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What UX Design process could teach retailer Gap

  • Published on March 31, 2014
What UX Design process could teach retailer Gap

UX Design processes can help many businesses. While we generally think of UX design as impacting the user experience of websites and applications, it also relates to everything from appliances in our home to the controls in an automobile. The process of creating successful UX design has benefits that reach across industries. While the UX design courses at American Graphics Institute are traditionally attended by designers, developers, business analysts, and product managers, there are lessons from the UX design principles we teach that extend the benefits of a process driven user experience practice into almost all industries.

The annual design issue of Bloomburg Businessweek published this month chronicles design problems that have plagued retailer Gap, and there are ways in which the UX design process could have helped them. Their challenges ranged from communication breakdowns between functional groups, to not delivering what customers had wanted, to drifting away from their core audience.

There are core design principles that we teach in our UX courses that would have helped avoid many of these challenges, and can help your business. One core user experience design principle that would have benefitted Gap includes keeping focused on what the business is best at delivering, and what the user is expecting. For example, if users to your website are wanting to obtain certain information, make sure it’s available and easy to locate. One of the big breakdowns at Gap occurred when visitors to their stores and website weren’t able to find what they needed or were expecting to see. Within the practice of user experience, there are processes to help facilitate the collection of information about your audience – in the case of Gap, this would involve making sure they understood the customer’s wants and needs. Additional UX processes help to facilitate communication between groups, and maintaining a focus on the core needs of the audience.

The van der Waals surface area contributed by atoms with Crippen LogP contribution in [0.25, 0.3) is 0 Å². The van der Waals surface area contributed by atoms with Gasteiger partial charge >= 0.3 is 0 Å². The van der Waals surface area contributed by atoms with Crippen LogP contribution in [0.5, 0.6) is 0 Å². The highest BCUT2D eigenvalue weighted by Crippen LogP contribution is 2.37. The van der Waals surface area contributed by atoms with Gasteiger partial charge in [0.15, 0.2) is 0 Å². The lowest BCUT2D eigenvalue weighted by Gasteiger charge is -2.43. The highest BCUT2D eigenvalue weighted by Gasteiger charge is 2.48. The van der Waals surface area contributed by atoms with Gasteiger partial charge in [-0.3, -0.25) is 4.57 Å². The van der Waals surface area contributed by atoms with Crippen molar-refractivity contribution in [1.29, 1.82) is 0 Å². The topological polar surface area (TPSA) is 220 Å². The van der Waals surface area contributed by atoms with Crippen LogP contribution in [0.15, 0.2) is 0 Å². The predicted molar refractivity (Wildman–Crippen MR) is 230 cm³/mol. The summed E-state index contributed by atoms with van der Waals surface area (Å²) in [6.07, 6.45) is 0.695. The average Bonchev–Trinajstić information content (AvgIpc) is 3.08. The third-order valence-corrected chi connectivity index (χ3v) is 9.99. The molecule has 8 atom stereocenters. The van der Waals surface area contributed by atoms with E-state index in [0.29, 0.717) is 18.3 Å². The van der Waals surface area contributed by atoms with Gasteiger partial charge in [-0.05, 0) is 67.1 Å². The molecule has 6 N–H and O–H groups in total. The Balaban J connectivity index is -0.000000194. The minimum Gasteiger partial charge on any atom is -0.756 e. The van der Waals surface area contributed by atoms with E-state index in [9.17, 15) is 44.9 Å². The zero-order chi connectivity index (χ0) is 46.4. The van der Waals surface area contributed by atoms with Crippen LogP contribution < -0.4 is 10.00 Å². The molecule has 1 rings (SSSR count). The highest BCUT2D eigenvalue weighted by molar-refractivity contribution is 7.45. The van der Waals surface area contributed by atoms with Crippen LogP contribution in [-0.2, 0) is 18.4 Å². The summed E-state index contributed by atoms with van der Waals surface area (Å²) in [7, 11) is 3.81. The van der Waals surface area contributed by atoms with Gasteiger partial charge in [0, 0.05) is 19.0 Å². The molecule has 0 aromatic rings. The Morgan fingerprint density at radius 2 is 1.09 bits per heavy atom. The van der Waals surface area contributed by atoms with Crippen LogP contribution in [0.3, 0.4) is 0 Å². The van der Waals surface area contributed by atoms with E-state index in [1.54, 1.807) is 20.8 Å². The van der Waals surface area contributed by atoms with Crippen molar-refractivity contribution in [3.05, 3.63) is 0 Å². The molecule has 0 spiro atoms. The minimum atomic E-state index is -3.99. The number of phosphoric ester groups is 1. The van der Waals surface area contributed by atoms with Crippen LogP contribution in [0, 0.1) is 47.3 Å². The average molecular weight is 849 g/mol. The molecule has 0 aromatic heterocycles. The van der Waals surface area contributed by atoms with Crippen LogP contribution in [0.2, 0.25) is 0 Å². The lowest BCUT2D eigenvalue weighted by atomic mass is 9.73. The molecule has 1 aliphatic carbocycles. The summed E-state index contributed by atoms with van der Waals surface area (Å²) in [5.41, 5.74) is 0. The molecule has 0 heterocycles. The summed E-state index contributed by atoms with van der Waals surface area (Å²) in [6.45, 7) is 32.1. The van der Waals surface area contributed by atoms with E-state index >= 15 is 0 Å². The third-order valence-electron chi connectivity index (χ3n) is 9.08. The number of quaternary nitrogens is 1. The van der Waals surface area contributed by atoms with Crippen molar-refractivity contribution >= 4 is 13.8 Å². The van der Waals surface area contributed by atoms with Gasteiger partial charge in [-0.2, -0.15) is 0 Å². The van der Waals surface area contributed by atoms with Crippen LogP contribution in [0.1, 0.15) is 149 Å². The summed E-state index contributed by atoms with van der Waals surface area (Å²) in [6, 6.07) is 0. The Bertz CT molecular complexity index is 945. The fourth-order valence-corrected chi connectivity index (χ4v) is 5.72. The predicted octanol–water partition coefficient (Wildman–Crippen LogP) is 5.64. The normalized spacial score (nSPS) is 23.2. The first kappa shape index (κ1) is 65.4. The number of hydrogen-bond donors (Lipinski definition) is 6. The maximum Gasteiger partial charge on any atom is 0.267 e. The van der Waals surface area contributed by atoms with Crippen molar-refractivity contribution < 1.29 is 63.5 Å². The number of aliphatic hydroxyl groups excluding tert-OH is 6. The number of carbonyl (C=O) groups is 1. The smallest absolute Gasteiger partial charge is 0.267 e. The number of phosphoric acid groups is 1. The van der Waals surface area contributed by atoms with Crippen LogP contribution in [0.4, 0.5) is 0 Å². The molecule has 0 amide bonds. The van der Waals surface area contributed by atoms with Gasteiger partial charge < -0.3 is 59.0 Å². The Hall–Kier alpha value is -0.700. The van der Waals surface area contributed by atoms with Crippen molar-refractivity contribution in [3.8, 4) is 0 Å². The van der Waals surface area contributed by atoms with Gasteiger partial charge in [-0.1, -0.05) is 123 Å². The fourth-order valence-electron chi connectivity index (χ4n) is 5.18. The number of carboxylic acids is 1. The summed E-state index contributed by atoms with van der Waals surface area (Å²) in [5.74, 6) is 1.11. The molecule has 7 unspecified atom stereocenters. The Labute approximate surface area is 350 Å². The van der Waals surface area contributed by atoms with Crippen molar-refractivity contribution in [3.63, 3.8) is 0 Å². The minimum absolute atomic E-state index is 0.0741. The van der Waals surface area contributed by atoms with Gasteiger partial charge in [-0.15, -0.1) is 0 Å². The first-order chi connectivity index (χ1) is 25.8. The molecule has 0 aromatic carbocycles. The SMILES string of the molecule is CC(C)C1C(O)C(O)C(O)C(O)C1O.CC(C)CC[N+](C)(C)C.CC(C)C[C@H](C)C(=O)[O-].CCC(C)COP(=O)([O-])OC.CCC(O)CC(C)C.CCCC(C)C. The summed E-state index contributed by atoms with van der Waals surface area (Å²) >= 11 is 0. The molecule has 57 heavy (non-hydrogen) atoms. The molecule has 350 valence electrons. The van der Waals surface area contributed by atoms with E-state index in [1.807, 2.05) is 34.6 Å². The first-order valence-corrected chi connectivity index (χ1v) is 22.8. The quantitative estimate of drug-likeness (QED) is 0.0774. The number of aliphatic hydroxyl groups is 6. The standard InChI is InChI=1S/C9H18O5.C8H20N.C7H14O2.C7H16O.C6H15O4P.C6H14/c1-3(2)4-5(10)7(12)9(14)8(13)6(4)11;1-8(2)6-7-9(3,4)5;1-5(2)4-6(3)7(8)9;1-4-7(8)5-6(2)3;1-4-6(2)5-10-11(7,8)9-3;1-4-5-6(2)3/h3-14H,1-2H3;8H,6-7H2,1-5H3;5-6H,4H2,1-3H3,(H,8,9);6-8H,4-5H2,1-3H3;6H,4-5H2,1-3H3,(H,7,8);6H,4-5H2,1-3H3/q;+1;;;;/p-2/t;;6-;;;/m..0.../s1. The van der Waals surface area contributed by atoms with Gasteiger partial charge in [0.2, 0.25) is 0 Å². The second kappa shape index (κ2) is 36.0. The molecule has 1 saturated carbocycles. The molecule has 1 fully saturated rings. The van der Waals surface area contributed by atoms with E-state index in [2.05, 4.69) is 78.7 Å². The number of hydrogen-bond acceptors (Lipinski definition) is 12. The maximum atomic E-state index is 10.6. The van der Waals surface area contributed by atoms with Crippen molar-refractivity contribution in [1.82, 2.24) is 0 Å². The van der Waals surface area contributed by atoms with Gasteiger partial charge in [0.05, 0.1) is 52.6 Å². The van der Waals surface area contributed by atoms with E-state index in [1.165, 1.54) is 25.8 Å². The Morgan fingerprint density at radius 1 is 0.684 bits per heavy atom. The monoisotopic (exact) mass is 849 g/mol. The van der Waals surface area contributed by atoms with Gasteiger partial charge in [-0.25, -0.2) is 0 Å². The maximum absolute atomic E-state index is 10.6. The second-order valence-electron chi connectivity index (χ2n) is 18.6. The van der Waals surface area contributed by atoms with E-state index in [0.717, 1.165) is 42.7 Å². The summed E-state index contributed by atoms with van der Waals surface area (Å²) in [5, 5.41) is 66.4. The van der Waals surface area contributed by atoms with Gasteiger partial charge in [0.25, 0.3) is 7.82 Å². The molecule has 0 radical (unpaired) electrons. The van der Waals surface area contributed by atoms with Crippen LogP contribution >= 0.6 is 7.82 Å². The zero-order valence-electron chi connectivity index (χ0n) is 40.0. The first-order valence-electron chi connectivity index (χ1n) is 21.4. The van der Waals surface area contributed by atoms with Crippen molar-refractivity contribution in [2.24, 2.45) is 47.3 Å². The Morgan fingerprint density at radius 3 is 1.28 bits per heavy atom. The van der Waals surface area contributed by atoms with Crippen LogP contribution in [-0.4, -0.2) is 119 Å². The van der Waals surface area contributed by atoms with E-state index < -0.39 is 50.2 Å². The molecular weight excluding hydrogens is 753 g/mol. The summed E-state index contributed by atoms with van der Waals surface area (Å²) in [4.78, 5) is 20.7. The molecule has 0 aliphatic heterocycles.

While UX design training won’t predict the interests of fickle teenage shoppers, it could have helped deliver products more quickly that meet the needs of their customers while minimizing communication problems between teams. Good UX design rewards businesses that maintain their focus on customer needs.

About the author

 is a user experience designer, Photoshop expert, educator and author based in Boston. She is the author of more than 20 books on design tools and processes, including Adobe Creative Cloud for Dummies, Adobe Creative Cloud Digital Classroom, and Photoshop Digital Classroom. She has been awarded a Microsoft MVP three times for her work with user experience design in creating apps for touch, desktop, and mobile devices. Jennifer holds the CPUX-F credential from the UXQB.

Jennifer delivers UX training and UX consulting for large Fortune 100 companies, small start-ups, and independent software vendors. She has been hired by Adobe and Microsoft to deliver training workshops to their staff, and has traveled to Asia, Europe, India, the Middle East, and across the U.S. to deliver courses and assist on UX design projects. She has extensive knowledge of modern UX Design, and worked closely with the Microsoft Windows team to create educational material and deliver UX workshops to key partners globally on behalf of Microsoft. Jennifer works with a wide range of prototyping tools including XD, Sketch, Balsamiq, Fireworks, Photoshop, Illustrator, and Blend for Visual Studio. She also works extensively in the fields of presentation design and visual design.